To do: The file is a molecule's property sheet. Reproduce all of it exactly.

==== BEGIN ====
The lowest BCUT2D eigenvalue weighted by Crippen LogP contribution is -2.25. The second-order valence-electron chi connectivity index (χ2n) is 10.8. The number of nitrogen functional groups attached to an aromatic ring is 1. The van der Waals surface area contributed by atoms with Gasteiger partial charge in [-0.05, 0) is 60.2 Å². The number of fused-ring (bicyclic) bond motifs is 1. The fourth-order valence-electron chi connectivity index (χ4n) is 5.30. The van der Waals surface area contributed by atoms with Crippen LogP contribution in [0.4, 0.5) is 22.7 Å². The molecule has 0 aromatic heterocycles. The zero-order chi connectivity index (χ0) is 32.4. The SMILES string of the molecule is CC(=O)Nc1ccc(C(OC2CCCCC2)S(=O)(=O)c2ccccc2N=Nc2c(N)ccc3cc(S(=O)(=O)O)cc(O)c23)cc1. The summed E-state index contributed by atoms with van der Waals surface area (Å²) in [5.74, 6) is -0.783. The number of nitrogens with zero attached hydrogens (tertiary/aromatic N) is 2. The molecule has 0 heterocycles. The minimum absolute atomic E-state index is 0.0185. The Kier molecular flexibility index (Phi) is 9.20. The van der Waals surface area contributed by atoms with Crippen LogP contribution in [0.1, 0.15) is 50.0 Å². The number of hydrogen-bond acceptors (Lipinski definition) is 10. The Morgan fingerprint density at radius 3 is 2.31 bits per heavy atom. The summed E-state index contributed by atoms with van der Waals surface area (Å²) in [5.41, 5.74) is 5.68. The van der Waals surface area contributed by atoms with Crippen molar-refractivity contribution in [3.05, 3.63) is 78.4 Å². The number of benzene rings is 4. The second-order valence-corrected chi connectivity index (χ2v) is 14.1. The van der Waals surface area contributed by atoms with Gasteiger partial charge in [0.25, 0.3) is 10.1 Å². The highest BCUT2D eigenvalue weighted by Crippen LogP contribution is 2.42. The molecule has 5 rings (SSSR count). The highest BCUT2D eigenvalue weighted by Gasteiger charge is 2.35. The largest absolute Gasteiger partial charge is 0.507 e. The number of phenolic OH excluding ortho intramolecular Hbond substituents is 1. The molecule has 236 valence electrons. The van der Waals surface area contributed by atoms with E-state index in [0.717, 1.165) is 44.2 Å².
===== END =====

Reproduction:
The lowest BCUT2D eigenvalue weighted by Crippen LogP contribution is -2.25. The second-order valence-electron chi connectivity index (χ2n) is 10.8. The number of nitrogen functional groups attached to an aromatic ring is 1. The van der Waals surface area contributed by atoms with Gasteiger partial charge in [-0.05, 0) is 60.2 Å². The number of fused-ring (bicyclic) bond motifs is 1. The fourth-order valence-electron chi connectivity index (χ4n) is 5.30. The van der Waals surface area contributed by atoms with Crippen LogP contribution in [0.4, 0.5) is 22.7 Å². The molecule has 0 aromatic heterocycles. The zero-order chi connectivity index (χ0) is 32.4. The SMILES string of the molecule is CC(=O)Nc1ccc(C(OC2CCCCC2)S(=O)(=O)c2ccccc2N=Nc2c(N)ccc3cc(S(=O)(=O)O)cc(O)c23)cc1. The summed E-state index contributed by atoms with van der Waals surface area (Å²) in [5.74, 6) is -0.783. The number of nitrogens with zero attached hydrogens (tertiary/aromatic N) is 2. The molecule has 0 heterocycles. The minimum absolute atomic E-state index is 0.0185. The Kier molecular flexibility index (Phi) is 9.20. The van der Waals surface area contributed by atoms with Crippen LogP contribution in [0.1, 0.15) is 50.0 Å². The number of hydrogen-bond acceptors (Lipinski definition) is 10. The Morgan fingerprint density at radius 3 is 2.31 bits per heavy atom. The summed E-state index contributed by atoms with van der Waals surface area (Å²) in [5.41, 5.74) is 5.68. The van der Waals surface area contributed by atoms with Crippen molar-refractivity contribution in [3.05, 3.63) is 78.4 Å². The number of benzene rings is 4. The second-order valence-corrected chi connectivity index (χ2v) is 14.1. The van der Waals surface area contributed by atoms with Gasteiger partial charge in [0.25, 0.3) is 10.1 Å². The highest BCUT2D eigenvalue weighted by Crippen LogP contribution is 2.42. The molecule has 5 rings (SSSR count). The highest BCUT2D eigenvalue weighted by Gasteiger charge is 2.35. The largest absolute Gasteiger partial charge is 0.507 e. The number of phenolic OH excluding ortho intramolecular Hbond substituents is 1. The molecule has 236 valence electrons. The van der Waals surface area contributed by atoms with E-state index in [0.717, 1.165) is 44.2 Å².